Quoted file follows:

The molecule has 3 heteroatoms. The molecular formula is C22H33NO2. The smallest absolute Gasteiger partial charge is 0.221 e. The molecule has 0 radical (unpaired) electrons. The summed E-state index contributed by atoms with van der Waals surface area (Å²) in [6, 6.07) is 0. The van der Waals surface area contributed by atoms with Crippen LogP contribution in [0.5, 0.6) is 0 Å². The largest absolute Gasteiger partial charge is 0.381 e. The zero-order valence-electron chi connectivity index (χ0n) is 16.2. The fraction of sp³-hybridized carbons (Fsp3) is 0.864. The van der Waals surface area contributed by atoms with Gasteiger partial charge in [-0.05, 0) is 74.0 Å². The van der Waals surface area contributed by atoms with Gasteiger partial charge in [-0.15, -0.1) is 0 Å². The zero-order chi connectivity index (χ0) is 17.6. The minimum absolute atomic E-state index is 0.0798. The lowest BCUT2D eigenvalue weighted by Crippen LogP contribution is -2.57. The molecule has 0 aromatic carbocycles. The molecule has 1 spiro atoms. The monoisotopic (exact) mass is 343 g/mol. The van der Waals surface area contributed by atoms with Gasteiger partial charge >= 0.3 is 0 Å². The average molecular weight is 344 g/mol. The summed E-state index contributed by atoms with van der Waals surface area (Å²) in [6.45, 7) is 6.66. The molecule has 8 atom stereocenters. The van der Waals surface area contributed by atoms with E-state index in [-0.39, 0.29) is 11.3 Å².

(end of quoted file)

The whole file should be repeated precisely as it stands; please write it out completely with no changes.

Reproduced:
The molecule has 3 heteroatoms. The molecular formula is C22H33NO2. The smallest absolute Gasteiger partial charge is 0.221 e. The molecule has 0 radical (unpaired) electrons. The summed E-state index contributed by atoms with van der Waals surface area (Å²) in [6, 6.07) is 0. The van der Waals surface area contributed by atoms with Crippen LogP contribution in [0.5, 0.6) is 0 Å². The largest absolute Gasteiger partial charge is 0.381 e. The zero-order valence-electron chi connectivity index (χ0n) is 16.2. The fraction of sp³-hybridized carbons (Fsp3) is 0.864. The van der Waals surface area contributed by atoms with Gasteiger partial charge in [-0.05, 0) is 74.0 Å². The van der Waals surface area contributed by atoms with Gasteiger partial charge in [-0.15, -0.1) is 0 Å². The zero-order chi connectivity index (χ0) is 17.6. The minimum absolute atomic E-state index is 0.0798. The lowest BCUT2D eigenvalue weighted by Crippen LogP contribution is -2.57. The molecule has 0 aromatic carbocycles. The molecule has 1 spiro atoms. The monoisotopic (exact) mass is 343 g/mol. The van der Waals surface area contributed by atoms with Gasteiger partial charge >= 0.3 is 0 Å². The average molecular weight is 344 g/mol. The summed E-state index contributed by atoms with van der Waals surface area (Å²) in [6.45, 7) is 6.66. The molecule has 8 atom stereocenters. The van der Waals surface area contributed by atoms with E-state index in [-0.39, 0.29) is 11.3 Å².